However, after the arrest of Joseph James DeAngelo in the Golden State Killer case in California last month using the same technique, some scientists raised ethical concerns over the use of DNA technology and genetics to solve crimes.
Investigators from Snohomish and Skagit counties had announced in April that they had sent DNA from Van Cuylenborg’s killer to Parabon NanoLabs which provided scientific approximations of what the killer might look like based on traits embedded in his genetic code.
According to the sheriff’s office, a digital file containing DNA genotype data derived from the crime scene was uploaded to GEDmatch. Promising matches were found for two of Talbott’s relatives.
Steve Armentrout, Parabon’s CEO, said on Friday that his lab began offering genetic genealogy two weeks ago. He dismissed the privacy concerns that have been raised saying they are based on misconceptions and noted Talbott’s DNA profile was never made public on GEDmatch, never appeared in any queries, and complied with the site’s use guidelines.
“The site only makes it possible to compare DNA between two people and assess the degree of their genetic relationship,” he said.
Using the suspect’s DNA, genealogist CeCe Moore identified second cousins in the GEDmatch databank. From there, Moore developed two family trees, one going back to the suspect’s paternal grandmother and the other to his maternal great-grandparents, according to the sheriff’s office.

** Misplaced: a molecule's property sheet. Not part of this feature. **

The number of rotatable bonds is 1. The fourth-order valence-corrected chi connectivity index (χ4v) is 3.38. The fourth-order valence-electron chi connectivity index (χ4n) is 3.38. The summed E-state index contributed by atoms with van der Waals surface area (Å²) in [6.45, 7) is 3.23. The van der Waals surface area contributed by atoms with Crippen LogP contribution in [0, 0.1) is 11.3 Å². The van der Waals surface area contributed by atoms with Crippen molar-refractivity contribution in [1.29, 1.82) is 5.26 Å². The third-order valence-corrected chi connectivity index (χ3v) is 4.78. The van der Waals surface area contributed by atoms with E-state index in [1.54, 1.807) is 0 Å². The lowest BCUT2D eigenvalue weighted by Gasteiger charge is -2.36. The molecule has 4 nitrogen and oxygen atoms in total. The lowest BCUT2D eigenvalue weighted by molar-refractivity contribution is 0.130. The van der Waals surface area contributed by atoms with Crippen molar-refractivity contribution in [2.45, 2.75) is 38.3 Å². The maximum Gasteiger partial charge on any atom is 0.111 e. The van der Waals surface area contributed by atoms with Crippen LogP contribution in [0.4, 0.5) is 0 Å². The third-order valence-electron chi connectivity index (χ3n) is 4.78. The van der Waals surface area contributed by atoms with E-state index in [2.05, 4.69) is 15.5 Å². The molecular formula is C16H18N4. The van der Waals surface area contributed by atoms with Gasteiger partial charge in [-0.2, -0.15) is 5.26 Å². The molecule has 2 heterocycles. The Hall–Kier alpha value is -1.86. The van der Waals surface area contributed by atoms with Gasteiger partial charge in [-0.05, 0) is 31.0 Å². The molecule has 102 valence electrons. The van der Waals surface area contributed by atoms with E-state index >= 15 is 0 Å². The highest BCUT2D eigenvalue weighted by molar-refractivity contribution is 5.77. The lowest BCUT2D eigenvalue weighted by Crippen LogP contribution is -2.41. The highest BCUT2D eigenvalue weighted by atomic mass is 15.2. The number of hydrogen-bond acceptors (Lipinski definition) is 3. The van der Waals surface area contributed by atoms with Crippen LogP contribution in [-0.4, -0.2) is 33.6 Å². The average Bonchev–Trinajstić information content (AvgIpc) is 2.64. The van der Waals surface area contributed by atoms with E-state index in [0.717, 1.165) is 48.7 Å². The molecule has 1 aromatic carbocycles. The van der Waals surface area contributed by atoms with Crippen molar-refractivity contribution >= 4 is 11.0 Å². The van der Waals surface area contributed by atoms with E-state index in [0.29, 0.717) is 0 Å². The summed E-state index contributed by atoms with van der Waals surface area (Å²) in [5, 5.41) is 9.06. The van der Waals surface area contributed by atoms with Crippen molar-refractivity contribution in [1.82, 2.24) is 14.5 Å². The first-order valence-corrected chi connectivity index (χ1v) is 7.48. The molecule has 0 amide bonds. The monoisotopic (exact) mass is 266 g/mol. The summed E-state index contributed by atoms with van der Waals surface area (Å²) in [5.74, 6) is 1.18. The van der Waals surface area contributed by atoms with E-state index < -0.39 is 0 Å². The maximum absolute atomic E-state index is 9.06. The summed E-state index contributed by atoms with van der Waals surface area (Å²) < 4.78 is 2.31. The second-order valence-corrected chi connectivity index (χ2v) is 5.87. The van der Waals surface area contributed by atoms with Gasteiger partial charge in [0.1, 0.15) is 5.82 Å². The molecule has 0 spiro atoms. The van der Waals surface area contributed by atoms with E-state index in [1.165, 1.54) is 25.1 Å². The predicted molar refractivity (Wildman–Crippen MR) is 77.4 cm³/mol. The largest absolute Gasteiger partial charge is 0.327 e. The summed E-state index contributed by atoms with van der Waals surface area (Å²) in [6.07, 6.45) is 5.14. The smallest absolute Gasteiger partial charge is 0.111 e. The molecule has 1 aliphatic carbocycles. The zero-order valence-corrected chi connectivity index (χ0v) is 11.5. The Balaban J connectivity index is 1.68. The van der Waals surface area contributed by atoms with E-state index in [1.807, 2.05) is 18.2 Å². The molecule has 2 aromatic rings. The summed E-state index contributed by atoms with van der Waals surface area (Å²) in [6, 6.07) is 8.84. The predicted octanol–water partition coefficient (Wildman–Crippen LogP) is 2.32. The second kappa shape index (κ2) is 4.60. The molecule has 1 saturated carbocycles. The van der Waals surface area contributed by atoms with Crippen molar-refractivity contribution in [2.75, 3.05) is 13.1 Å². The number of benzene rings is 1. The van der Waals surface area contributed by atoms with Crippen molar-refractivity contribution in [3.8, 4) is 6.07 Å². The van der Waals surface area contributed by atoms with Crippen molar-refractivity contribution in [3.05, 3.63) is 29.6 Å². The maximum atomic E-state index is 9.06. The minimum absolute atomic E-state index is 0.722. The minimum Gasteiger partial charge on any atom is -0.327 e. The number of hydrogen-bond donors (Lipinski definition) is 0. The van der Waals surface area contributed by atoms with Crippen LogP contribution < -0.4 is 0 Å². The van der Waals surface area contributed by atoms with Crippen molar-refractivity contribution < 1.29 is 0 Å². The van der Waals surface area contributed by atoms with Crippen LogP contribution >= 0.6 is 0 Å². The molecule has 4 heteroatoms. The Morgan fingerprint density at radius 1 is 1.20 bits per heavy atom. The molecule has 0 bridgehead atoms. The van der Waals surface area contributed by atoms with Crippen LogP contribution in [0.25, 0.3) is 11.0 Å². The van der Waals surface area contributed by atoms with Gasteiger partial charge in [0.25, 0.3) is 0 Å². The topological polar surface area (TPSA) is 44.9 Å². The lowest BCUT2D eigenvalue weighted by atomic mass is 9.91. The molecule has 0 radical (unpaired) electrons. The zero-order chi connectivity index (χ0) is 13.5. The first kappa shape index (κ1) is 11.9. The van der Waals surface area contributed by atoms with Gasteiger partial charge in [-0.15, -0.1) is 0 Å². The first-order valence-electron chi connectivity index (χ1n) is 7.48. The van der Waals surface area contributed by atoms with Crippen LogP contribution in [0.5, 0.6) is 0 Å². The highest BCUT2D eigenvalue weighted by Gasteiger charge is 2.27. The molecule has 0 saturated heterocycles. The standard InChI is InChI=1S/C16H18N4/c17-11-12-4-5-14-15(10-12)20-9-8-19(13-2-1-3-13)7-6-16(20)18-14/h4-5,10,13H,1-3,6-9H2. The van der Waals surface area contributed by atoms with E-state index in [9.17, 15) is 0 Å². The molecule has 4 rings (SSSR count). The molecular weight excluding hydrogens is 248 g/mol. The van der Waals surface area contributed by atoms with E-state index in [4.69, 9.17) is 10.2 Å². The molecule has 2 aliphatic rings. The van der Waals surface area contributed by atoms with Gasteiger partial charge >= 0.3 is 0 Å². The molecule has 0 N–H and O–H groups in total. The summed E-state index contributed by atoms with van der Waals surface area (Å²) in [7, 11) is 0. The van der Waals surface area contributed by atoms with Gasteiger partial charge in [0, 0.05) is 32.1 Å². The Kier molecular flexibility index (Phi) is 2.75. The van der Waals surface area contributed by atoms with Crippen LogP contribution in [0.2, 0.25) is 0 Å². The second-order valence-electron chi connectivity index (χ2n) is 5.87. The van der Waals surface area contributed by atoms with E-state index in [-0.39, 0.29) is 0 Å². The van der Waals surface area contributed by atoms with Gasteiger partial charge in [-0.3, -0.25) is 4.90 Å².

According to Moore, the two family trees converged in a marriage and Talbott – who was 24 when Cook and Van Cuylenborg were killed – is the only known male carrier for the mix of DNA from the two families.
Talbott was placed under surveillance on May 8 while he drove around in his work truck, charging papers say. At one point, he leaned out of his vehicle and accidentally dropped a paper cup onto the road at West Marginal Way at South Spokane Street in Seattle. According to the charges, the State Patrol crime lab confirmed that Talbott’s DNA found on the cup matched the DNA profile from the crime scene.
Detectives are still working to tie Talbott’s movements to the facts of the case. The police have requested anyone who knew Talbott or has photos of him from the time of the killings to step forward or to contact the sheriff’s tip line on 425-388-3845.
Talbott reportedly lived with his parents in Woodinville at the time of the double homicide. Snohomish County Sheriff’s Detective Jim Scharf, who has spent the last 13 years working on the case, said that the suspect was arrested while leaving his Seattle workplace.
“He was never on any list law enforcement had. There was never a tip providing his name,” Scharf said of Talbott. “If it hadn’t been for genetic genealogy, we wouldn’t be standing here today.”
On Friday, Talbott was transferred to Skagit County and charged with first-degree murder.
“Yesterday, the killer had his last sleep in his own bed, his last coffee break, his last day of freedom,” said Cook’s sister, Laura Baanstra. “It’s hard to put into words the relief, joy, and great sorrow this arrest brings.”